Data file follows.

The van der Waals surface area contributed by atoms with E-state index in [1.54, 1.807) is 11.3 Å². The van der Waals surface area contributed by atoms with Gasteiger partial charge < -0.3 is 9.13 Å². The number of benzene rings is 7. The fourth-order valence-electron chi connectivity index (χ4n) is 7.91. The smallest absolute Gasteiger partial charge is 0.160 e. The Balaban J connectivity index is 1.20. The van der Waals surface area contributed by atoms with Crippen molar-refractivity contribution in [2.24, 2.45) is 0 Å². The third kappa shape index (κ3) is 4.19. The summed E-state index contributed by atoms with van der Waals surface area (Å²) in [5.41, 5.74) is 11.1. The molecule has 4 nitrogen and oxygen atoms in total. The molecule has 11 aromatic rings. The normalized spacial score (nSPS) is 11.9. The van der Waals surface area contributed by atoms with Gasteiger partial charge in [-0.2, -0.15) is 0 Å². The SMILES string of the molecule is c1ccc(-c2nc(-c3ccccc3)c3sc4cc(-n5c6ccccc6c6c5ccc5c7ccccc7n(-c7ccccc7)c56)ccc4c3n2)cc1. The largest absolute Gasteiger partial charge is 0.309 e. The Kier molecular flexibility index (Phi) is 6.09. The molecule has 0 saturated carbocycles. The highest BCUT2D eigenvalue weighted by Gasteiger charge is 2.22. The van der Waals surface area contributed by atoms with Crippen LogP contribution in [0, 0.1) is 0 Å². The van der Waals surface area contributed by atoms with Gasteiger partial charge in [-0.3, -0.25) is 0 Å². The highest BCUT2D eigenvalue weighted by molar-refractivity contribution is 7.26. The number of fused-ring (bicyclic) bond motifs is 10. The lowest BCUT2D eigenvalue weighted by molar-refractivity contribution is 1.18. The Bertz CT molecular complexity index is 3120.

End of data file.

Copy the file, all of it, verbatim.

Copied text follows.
The van der Waals surface area contributed by atoms with E-state index in [1.54, 1.807) is 11.3 Å². The van der Waals surface area contributed by atoms with Gasteiger partial charge < -0.3 is 9.13 Å². The number of benzene rings is 7. The fourth-order valence-electron chi connectivity index (χ4n) is 7.91. The smallest absolute Gasteiger partial charge is 0.160 e. The Balaban J connectivity index is 1.20. The van der Waals surface area contributed by atoms with Crippen molar-refractivity contribution in [2.24, 2.45) is 0 Å². The third kappa shape index (κ3) is 4.19. The summed E-state index contributed by atoms with van der Waals surface area (Å²) in [5.41, 5.74) is 11.1. The molecule has 4 nitrogen and oxygen atoms in total. The molecule has 11 aromatic rings. The normalized spacial score (nSPS) is 11.9. The van der Waals surface area contributed by atoms with Gasteiger partial charge in [-0.2, -0.15) is 0 Å². The SMILES string of the molecule is c1ccc(-c2nc(-c3ccccc3)c3sc4cc(-n5c6ccccc6c6c5ccc5c7ccccc7n(-c7ccccc7)c56)ccc4c3n2)cc1. The largest absolute Gasteiger partial charge is 0.309 e. The Kier molecular flexibility index (Phi) is 6.09. The molecule has 0 saturated carbocycles. The highest BCUT2D eigenvalue weighted by Gasteiger charge is 2.22. The van der Waals surface area contributed by atoms with Crippen LogP contribution in [0, 0.1) is 0 Å². The van der Waals surface area contributed by atoms with Gasteiger partial charge in [-0.3, -0.25) is 0 Å². The highest BCUT2D eigenvalue weighted by molar-refractivity contribution is 7.26. The number of fused-ring (bicyclic) bond motifs is 10. The lowest BCUT2D eigenvalue weighted by molar-refractivity contribution is 1.18. The Bertz CT molecular complexity index is 3120.